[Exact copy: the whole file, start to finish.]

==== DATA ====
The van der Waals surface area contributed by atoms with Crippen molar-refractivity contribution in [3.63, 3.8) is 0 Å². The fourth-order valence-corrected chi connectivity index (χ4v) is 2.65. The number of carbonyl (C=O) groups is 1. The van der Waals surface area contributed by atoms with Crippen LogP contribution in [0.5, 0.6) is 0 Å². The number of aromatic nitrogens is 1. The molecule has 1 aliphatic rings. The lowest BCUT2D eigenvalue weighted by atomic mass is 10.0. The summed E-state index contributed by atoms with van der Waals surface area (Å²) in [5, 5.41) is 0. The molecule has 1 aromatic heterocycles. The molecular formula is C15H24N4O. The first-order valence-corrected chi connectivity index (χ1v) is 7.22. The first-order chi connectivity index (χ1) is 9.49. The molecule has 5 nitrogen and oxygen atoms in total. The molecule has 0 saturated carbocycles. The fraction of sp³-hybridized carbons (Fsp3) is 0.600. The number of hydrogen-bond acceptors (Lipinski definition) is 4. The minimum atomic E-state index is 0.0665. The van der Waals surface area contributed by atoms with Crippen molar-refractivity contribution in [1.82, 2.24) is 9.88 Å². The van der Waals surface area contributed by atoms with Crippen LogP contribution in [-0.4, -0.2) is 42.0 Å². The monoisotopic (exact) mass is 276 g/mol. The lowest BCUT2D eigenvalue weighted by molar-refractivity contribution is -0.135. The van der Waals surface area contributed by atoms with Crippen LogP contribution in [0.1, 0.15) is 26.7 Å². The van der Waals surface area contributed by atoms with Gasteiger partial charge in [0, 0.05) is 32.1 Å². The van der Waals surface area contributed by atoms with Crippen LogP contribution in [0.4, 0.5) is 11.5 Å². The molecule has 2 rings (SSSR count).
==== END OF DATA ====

The van der Waals surface area contributed by atoms with Crippen molar-refractivity contribution in [3.63, 3.8) is 0 Å². The fourth-order valence-corrected chi connectivity index (χ4v) is 2.65. The number of carbonyl (C=O) groups is 1. The van der Waals surface area contributed by atoms with Crippen LogP contribution in [0.5, 0.6) is 0 Å². The number of aromatic nitrogens is 1. The molecule has 1 aliphatic rings. The lowest BCUT2D eigenvalue weighted by atomic mass is 10.0. The summed E-state index contributed by atoms with van der Waals surface area (Å²) in [5, 5.41) is 0. The molecule has 1 aromatic heterocycles. The molecular formula is C15H24N4O. The first-order valence-corrected chi connectivity index (χ1v) is 7.22. The first-order chi connectivity index (χ1) is 9.49. The molecule has 5 nitrogen and oxygen atoms in total. The molecule has 0 saturated carbocycles. The fraction of sp³-hybridized carbons (Fsp3) is 0.600. The number of hydrogen-bond acceptors (Lipinski definition) is 4. The minimum atomic E-state index is 0.0665. The van der Waals surface area contributed by atoms with Crippen molar-refractivity contribution in [1.82, 2.24) is 9.88 Å². The van der Waals surface area contributed by atoms with Crippen LogP contribution in [-0.4, -0.2) is 42.0 Å². The monoisotopic (exact) mass is 276 g/mol. The lowest BCUT2D eigenvalue weighted by molar-refractivity contribution is -0.135. The van der Waals surface area contributed by atoms with Crippen LogP contribution in [0.1, 0.15) is 26.7 Å². The van der Waals surface area contributed by atoms with Gasteiger partial charge in [0, 0.05) is 32.1 Å². The van der Waals surface area contributed by atoms with Crippen LogP contribution in [0.4, 0.5) is 11.5 Å². The molecule has 2 rings (SSSR count).